Because the important moments in life just don’t fit in a status update! I started this blog when I was training for my first ½ Ironman, (70.3 miles) to record what I hoped would be growth and progress but ended up being a huge learning experience. Although fitness is one of the key ingredients to a happy life, it certainly isn't the only ingredient. My blog has evolved to document growth, progress and setbacks in other areas too. From my surprise proposal in Rome and wedding in the fall of 2013, to Mom's devastating stage IV cancer diagnosis and death 2 weeks after I found out I was pregnant. Who knows what shape it will take, but thanks for being along for the ride.

Thursday, December 9, 2010

Cognitive Dissonance

50min. swim
3 mile run

Cognitive Dissonance is the discomfort we feel when we know we should be doing something (or shouldn't be doing it!), but we don't do it (or do it!) anyway, even in spite of the knowledge that what we are doing is wrong, unhealthy or immoral. Cognitive dissonance is the inconsistancy between beliefs and behaviors and it causes an "an uncomfortable psychological tension" when we experience it. So, we will do just about anything to reduce or get rid of it! How do we do this?

Well, in order to reduce cognitive dissonance, we have two options: we either change our beliefs to fit our actual behavior, or change our actual behavior. Which one is easier???? You guessed it! Excuses! Rationalization!  Usually, we take the easy way out...coming up with new beliefs for why we can't or don't need to change!
I'll start (or, stop!) tomorrow. 
Reducing cognitive dissonance, and the lengths we go to to avoid it, helps explain why we continue to keep many of our irrational, destructive and unhealthy behaviors. Just about any you can think of! And, we all do it to some just about every area of our lives.

But this blog is supposed to be about my training. I have been doing marathons since 2002. In those 8 years, have I ever consistently got up early to run before work? No! Even though I knew it would be good...that it would help me get in more mileage, that it would help me avoid missing workouts because I was too tired, or had evening plans. Still, I never did it. Why? Because I'm not a morning person! I told myself that, I believed it and voilĂ ! In a flash, my cognitive dissonance was gone. I felt better, and I didn't have to set that 4:30AM alarm. It was true simply because I told myself it was true.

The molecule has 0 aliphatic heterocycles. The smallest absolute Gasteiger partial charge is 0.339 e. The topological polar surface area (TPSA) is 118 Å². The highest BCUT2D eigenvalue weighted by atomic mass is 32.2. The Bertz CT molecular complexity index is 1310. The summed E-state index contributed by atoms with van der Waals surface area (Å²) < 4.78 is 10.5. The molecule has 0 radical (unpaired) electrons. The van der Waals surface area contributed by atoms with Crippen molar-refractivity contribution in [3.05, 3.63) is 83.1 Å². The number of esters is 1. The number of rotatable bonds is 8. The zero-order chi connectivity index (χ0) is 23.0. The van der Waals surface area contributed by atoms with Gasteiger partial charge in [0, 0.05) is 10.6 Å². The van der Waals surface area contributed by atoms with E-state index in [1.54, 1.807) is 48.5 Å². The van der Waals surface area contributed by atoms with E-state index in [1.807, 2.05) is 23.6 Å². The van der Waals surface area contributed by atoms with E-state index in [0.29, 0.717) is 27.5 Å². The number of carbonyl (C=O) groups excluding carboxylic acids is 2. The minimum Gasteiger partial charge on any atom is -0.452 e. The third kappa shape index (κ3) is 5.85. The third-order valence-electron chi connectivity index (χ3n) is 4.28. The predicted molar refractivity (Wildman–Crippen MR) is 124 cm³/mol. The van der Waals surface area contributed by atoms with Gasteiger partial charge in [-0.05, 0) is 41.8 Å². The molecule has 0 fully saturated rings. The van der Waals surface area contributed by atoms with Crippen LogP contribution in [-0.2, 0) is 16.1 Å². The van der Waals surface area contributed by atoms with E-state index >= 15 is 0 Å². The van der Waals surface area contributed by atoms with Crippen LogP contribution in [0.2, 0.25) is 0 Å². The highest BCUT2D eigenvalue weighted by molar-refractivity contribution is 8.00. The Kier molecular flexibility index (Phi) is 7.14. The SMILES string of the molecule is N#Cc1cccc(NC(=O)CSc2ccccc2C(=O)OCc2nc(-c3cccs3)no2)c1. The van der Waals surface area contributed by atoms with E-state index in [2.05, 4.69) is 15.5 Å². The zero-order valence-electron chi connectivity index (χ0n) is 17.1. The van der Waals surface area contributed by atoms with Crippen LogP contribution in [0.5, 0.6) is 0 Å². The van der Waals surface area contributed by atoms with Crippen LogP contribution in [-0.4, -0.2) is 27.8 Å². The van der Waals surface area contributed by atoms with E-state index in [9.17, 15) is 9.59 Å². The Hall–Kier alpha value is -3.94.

But, it was a bold-faced lie! I've been getting up early all week! To do something that I'm not good at and is really hard. And it has felt incredible! And I find myself asking: why didn't I figure this out sooner? In what other areas of my life am I hiding the truth? It can be easier to spot in other people, but turning the lens in on ourselves is hard. Because we see what we want to see, and we trust ourselves. But we shouldn't, because we're good liars. We have no shame. We will go to any lengths to reduce it, even going so far as to attack or put down others who are doing or have something we desire:

A classical example of cognitive dissonance is expressed in the fable The Fox and the Grapes by Aesop (ca. 620–564 BCE). In the story, a fox sees some high-hanging grapes and wishes to eat them. When the fox is unable to think of a way to reach them, he surmises that the grapes are probably not worth eating, as they must not be ripe or that they are sour. This example follows a pattern: one desires something, finds it unattainable, and reduces one's dissonance by criticizing it.
{I grabbed the above section from Wikipedia - read more about it here. }
We get in our own way. In terms of fitness and weightloss, people have a myriad of sayings that are so obviously an attempt at lessening that dissonance which in turn, prevents change! We rob ourselves of something we want, by believing our lies. I'm too busy. You can eat whatever you want (read: you have an innate immunity to calories; we probably eat the same - you just magically don't gain weight), exercise is boring, etc. And I've said them too! But I believe the key to change is examining that, and calling bullshit on ourselves when our behaviors aren't serving us. Because no one is going to do it for us. And even if they do, we will find an excuse to rationalize it and avoid change.


  1. The beginning of the learning curve is brutal. Congrats on your first couple weeks of swimming! I've been really bad about my running recently. My rationalization? My headphones broke. I have my standard ipod headphones still, but they sound bad and they fall out of my ears, so Ii've decided to stop running until I sort this problem out. that's some pretty quality rationalizin'.

    I really like this post, Megan. Keep it up

  2. Is it that our bodies 'feel' better because of the effort or is it the cognitive gratification of accomplishment regardless of discomfort? Most ballet dancers are in a state of constant pain dancing on broken bones, pull/strained muscles, and a miriad of blisters yet the performance becomes transcendental. It seems the state of being 'outside' of one's self is a very powerful motivation akin to something spiritual. Perhaps those that are able to push themselves past self-imposed limitations truly reap benefits greater than physical health. You rock, by the way. Keep it up. It gets easier.